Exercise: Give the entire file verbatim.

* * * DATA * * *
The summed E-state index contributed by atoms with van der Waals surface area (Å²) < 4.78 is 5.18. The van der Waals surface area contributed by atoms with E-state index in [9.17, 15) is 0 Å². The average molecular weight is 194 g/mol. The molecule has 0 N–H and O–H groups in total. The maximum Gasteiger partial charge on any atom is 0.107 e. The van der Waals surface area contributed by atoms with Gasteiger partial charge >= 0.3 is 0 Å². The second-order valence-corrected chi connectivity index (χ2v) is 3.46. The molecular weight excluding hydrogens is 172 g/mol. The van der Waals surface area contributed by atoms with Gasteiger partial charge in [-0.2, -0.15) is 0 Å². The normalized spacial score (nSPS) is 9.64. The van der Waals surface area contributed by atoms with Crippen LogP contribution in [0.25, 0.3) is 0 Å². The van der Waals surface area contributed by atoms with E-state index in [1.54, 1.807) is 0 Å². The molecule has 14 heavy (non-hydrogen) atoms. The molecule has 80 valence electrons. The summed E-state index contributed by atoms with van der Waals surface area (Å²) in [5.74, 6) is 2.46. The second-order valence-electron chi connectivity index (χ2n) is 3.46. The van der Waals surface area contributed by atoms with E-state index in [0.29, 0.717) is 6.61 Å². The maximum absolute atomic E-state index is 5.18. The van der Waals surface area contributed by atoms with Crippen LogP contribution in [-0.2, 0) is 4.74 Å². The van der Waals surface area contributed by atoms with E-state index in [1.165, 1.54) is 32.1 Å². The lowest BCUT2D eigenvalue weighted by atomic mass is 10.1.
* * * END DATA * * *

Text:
The summed E-state index contributed by atoms with van der Waals surface area (Å²) < 4.78 is 5.18. The van der Waals surface area contributed by atoms with E-state index in [9.17, 15) is 0 Å². The average molecular weight is 194 g/mol. The molecule has 0 N–H and O–H groups in total. The maximum Gasteiger partial charge on any atom is 0.107 e. The van der Waals surface area contributed by atoms with Gasteiger partial charge >= 0.3 is 0 Å². The second-order valence-corrected chi connectivity index (χ2v) is 3.46. The molecular weight excluding hydrogens is 172 g/mol. The van der Waals surface area contributed by atoms with Gasteiger partial charge in [-0.2, -0.15) is 0 Å². The normalized spacial score (nSPS) is 9.64. The van der Waals surface area contributed by atoms with Crippen LogP contribution in [0.25, 0.3) is 0 Å². The van der Waals surface area contributed by atoms with E-state index in [1.54, 1.807) is 0 Å². The molecule has 14 heavy (non-hydrogen) atoms. The molecule has 80 valence electrons. The summed E-state index contributed by atoms with van der Waals surface area (Å²) in [5.74, 6) is 2.46. The second-order valence-electron chi connectivity index (χ2n) is 3.46. The van der Waals surface area contributed by atoms with E-state index in [0.29, 0.717) is 6.61 Å². The maximum absolute atomic E-state index is 5.18. The van der Waals surface area contributed by atoms with Crippen LogP contribution in [-0.2, 0) is 4.74 Å². The van der Waals surface area contributed by atoms with E-state index in [1.165, 1.54) is 32.1 Å². The lowest BCUT2D eigenvalue weighted by atomic mass is 10.1.